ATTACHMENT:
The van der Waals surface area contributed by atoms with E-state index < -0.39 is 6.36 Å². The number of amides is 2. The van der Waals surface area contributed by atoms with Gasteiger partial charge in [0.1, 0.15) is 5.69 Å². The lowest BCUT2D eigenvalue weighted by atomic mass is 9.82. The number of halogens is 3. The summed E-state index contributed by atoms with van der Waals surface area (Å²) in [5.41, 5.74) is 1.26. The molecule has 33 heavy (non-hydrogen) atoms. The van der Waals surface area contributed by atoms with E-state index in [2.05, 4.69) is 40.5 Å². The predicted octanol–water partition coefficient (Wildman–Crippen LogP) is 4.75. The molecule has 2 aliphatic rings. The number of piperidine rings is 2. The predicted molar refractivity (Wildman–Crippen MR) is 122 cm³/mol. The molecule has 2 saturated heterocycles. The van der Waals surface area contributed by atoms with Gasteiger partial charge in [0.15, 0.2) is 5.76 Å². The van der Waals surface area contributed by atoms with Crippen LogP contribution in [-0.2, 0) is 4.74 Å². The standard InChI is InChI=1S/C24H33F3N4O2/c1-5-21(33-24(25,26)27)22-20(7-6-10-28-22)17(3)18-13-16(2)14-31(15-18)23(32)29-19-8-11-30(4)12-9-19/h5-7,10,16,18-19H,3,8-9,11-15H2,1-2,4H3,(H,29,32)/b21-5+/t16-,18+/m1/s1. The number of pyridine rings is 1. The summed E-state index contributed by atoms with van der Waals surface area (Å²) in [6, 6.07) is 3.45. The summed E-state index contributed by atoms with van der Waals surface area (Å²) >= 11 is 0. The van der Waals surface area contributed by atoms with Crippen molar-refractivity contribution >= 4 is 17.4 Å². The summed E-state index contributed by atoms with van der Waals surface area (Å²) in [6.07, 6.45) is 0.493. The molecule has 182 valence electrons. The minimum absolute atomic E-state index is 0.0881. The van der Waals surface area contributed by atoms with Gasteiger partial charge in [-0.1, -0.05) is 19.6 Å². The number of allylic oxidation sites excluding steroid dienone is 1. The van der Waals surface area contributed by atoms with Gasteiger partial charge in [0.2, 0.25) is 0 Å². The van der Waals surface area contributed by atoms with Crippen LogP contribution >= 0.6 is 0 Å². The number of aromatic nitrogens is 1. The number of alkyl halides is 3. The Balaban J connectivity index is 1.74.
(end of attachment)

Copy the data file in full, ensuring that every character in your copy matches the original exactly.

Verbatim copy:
The van der Waals surface area contributed by atoms with E-state index < -0.39 is 6.36 Å². The number of amides is 2. The van der Waals surface area contributed by atoms with Gasteiger partial charge in [0.1, 0.15) is 5.69 Å². The lowest BCUT2D eigenvalue weighted by atomic mass is 9.82. The number of halogens is 3. The summed E-state index contributed by atoms with van der Waals surface area (Å²) in [5.41, 5.74) is 1.26. The molecule has 33 heavy (non-hydrogen) atoms. The van der Waals surface area contributed by atoms with E-state index in [2.05, 4.69) is 40.5 Å². The predicted octanol–water partition coefficient (Wildman–Crippen LogP) is 4.75. The molecule has 2 aliphatic rings. The number of piperidine rings is 2. The predicted molar refractivity (Wildman–Crippen MR) is 122 cm³/mol. The molecule has 2 saturated heterocycles. The van der Waals surface area contributed by atoms with Gasteiger partial charge in [0.15, 0.2) is 5.76 Å². The van der Waals surface area contributed by atoms with Crippen LogP contribution in [-0.2, 0) is 4.74 Å². The standard InChI is InChI=1S/C24H33F3N4O2/c1-5-21(33-24(25,26)27)22-20(7-6-10-28-22)17(3)18-13-16(2)14-31(15-18)23(32)29-19-8-11-30(4)12-9-19/h5-7,10,16,18-19H,3,8-9,11-15H2,1-2,4H3,(H,29,32)/b21-5+/t16-,18+/m1/s1. The number of pyridine rings is 1. The summed E-state index contributed by atoms with van der Waals surface area (Å²) in [6, 6.07) is 3.45. The summed E-state index contributed by atoms with van der Waals surface area (Å²) >= 11 is 0. The van der Waals surface area contributed by atoms with Crippen molar-refractivity contribution >= 4 is 17.4 Å². The summed E-state index contributed by atoms with van der Waals surface area (Å²) in [6.07, 6.45) is 0.493. The molecule has 182 valence electrons. The minimum absolute atomic E-state index is 0.0881. The van der Waals surface area contributed by atoms with Gasteiger partial charge in [-0.1, -0.05) is 19.6 Å². The number of allylic oxidation sites excluding steroid dienone is 1. The van der Waals surface area contributed by atoms with Gasteiger partial charge in [0.2, 0.25) is 0 Å². The van der Waals surface area contributed by atoms with Crippen LogP contribution >= 0.6 is 0 Å². The number of aromatic nitrogens is 1. The number of alkyl halides is 3. The Balaban J connectivity index is 1.74.